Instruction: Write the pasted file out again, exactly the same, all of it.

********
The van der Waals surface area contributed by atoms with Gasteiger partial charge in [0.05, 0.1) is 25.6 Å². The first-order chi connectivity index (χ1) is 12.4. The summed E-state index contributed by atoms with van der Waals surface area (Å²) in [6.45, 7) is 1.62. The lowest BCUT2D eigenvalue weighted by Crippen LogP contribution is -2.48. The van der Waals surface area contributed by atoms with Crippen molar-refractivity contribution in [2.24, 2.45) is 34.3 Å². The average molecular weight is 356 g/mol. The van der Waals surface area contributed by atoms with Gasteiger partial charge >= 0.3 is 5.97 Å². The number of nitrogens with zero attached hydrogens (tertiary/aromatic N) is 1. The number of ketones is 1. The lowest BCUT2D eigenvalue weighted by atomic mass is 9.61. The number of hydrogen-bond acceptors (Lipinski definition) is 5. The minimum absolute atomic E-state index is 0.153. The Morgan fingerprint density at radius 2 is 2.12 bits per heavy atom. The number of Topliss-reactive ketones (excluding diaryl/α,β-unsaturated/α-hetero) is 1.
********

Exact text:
The van der Waals surface area contributed by atoms with Gasteiger partial charge in [0.05, 0.1) is 25.6 Å². The first-order chi connectivity index (χ1) is 12.4. The summed E-state index contributed by atoms with van der Waals surface area (Å²) in [6.45, 7) is 1.62. The lowest BCUT2D eigenvalue weighted by Crippen LogP contribution is -2.48. The van der Waals surface area contributed by atoms with Crippen molar-refractivity contribution in [2.24, 2.45) is 34.3 Å². The average molecular weight is 356 g/mol. The van der Waals surface area contributed by atoms with Gasteiger partial charge >= 0.3 is 5.97 Å². The number of nitrogens with zero attached hydrogens (tertiary/aromatic N) is 1. The number of ketones is 1. The lowest BCUT2D eigenvalue weighted by atomic mass is 9.61. The number of hydrogen-bond acceptors (Lipinski definition) is 5. The minimum absolute atomic E-state index is 0.153. The Morgan fingerprint density at radius 2 is 2.12 bits per heavy atom. The number of Topliss-reactive ketones (excluding diaryl/α,β-unsaturated/α-hetero) is 1.